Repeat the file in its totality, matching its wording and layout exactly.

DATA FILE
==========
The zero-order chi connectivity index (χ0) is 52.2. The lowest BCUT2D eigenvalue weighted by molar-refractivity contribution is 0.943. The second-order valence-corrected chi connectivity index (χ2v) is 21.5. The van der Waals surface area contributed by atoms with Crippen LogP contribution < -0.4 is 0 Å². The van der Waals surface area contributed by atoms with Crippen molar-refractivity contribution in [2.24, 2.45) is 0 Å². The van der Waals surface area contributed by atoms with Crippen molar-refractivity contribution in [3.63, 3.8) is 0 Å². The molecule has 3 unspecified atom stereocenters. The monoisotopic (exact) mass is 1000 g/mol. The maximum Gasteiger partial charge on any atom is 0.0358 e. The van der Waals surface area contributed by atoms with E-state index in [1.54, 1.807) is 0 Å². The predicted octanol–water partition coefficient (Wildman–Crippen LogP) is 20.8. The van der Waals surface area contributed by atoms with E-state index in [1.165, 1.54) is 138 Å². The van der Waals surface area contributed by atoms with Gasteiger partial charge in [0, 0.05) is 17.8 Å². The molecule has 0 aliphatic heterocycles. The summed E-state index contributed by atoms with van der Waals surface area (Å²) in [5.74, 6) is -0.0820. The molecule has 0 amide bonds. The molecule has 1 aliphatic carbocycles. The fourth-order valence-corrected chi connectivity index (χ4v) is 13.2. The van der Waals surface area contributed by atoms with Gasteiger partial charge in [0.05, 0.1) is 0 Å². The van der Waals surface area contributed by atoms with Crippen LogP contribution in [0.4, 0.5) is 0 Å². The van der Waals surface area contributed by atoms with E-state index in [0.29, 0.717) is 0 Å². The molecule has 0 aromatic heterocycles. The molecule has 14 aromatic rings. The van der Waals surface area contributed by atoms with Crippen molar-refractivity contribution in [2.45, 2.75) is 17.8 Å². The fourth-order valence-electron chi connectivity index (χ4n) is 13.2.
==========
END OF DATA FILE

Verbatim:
The zero-order chi connectivity index (χ0) is 52.2. The lowest BCUT2D eigenvalue weighted by molar-refractivity contribution is 0.943. The second-order valence-corrected chi connectivity index (χ2v) is 21.5. The van der Waals surface area contributed by atoms with Crippen LogP contribution < -0.4 is 0 Å². The van der Waals surface area contributed by atoms with Crippen molar-refractivity contribution in [2.24, 2.45) is 0 Å². The van der Waals surface area contributed by atoms with Crippen molar-refractivity contribution in [3.63, 3.8) is 0 Å². The molecule has 3 unspecified atom stereocenters. The monoisotopic (exact) mass is 1000 g/mol. The maximum Gasteiger partial charge on any atom is 0.0358 e. The van der Waals surface area contributed by atoms with E-state index in [1.54, 1.807) is 0 Å². The predicted octanol–water partition coefficient (Wildman–Crippen LogP) is 20.8. The van der Waals surface area contributed by atoms with E-state index in [1.165, 1.54) is 138 Å². The van der Waals surface area contributed by atoms with Gasteiger partial charge in [0, 0.05) is 17.8 Å². The molecule has 0 aliphatic heterocycles. The summed E-state index contributed by atoms with van der Waals surface area (Å²) in [5.74, 6) is -0.0820. The molecule has 0 amide bonds. The molecule has 1 aliphatic carbocycles. The fourth-order valence-corrected chi connectivity index (χ4v) is 13.2. The van der Waals surface area contributed by atoms with Gasteiger partial charge in [0.05, 0.1) is 0 Å². The van der Waals surface area contributed by atoms with Crippen LogP contribution in [0.4, 0.5) is 0 Å². The van der Waals surface area contributed by atoms with E-state index in [0.29, 0.717) is 0 Å². The molecule has 0 aromatic heterocycles. The molecule has 14 aromatic rings. The van der Waals surface area contributed by atoms with Crippen molar-refractivity contribution in [2.45, 2.75) is 17.8 Å². The fourth-order valence-electron chi connectivity index (χ4n) is 13.2.